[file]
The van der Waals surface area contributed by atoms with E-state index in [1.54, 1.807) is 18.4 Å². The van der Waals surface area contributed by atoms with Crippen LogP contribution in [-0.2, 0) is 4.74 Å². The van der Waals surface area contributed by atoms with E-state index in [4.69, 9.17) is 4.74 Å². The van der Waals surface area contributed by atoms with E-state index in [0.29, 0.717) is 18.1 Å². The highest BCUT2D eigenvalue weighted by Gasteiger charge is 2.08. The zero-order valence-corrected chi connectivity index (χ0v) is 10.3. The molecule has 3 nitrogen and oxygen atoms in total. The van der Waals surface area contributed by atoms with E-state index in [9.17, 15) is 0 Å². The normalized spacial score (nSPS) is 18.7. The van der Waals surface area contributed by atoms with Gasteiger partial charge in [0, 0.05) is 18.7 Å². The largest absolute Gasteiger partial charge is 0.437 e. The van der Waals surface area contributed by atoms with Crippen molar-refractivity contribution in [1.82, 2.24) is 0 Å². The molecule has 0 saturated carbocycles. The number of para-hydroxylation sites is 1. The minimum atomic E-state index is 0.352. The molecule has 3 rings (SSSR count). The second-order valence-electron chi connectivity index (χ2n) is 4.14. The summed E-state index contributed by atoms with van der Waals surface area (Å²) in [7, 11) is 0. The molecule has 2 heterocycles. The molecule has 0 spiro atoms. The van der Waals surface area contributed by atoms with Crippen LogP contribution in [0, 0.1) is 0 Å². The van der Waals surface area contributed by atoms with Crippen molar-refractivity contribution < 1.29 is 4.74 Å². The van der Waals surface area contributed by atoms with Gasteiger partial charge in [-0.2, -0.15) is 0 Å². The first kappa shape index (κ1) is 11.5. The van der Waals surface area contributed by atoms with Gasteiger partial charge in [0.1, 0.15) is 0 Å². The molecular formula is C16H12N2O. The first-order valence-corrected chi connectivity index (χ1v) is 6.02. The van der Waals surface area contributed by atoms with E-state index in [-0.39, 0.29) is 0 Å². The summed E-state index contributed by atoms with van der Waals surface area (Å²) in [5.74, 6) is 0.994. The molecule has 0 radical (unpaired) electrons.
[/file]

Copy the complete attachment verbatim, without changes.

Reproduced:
The van der Waals surface area contributed by atoms with E-state index in [1.54, 1.807) is 18.4 Å². The van der Waals surface area contributed by atoms with Crippen LogP contribution in [-0.2, 0) is 4.74 Å². The van der Waals surface area contributed by atoms with E-state index in [4.69, 9.17) is 4.74 Å². The van der Waals surface area contributed by atoms with E-state index in [0.29, 0.717) is 18.1 Å². The highest BCUT2D eigenvalue weighted by Gasteiger charge is 2.08. The zero-order valence-corrected chi connectivity index (χ0v) is 10.3. The molecule has 3 nitrogen and oxygen atoms in total. The van der Waals surface area contributed by atoms with E-state index in [9.17, 15) is 0 Å². The normalized spacial score (nSPS) is 18.7. The van der Waals surface area contributed by atoms with Gasteiger partial charge in [0, 0.05) is 18.7 Å². The largest absolute Gasteiger partial charge is 0.437 e. The van der Waals surface area contributed by atoms with Crippen molar-refractivity contribution in [1.82, 2.24) is 0 Å². The molecule has 0 saturated carbocycles. The number of para-hydroxylation sites is 1. The minimum atomic E-state index is 0.352. The molecule has 3 rings (SSSR count). The second-order valence-electron chi connectivity index (χ2n) is 4.14. The summed E-state index contributed by atoms with van der Waals surface area (Å²) in [7, 11) is 0. The molecule has 2 heterocycles. The molecule has 0 spiro atoms. The van der Waals surface area contributed by atoms with Crippen LogP contribution in [0, 0.1) is 0 Å². The van der Waals surface area contributed by atoms with Crippen molar-refractivity contribution < 1.29 is 4.74 Å². The van der Waals surface area contributed by atoms with Gasteiger partial charge in [-0.2, -0.15) is 0 Å². The first kappa shape index (κ1) is 11.5. The van der Waals surface area contributed by atoms with Gasteiger partial charge in [0.1, 0.15) is 0 Å². The molecular formula is C16H12N2O. The first-order valence-corrected chi connectivity index (χ1v) is 6.02. The van der Waals surface area contributed by atoms with E-state index in [-0.39, 0.29) is 0 Å². The summed E-state index contributed by atoms with van der Waals surface area (Å²) in [5.74, 6) is 0.994. The molecule has 0 radical (unpaired) electrons.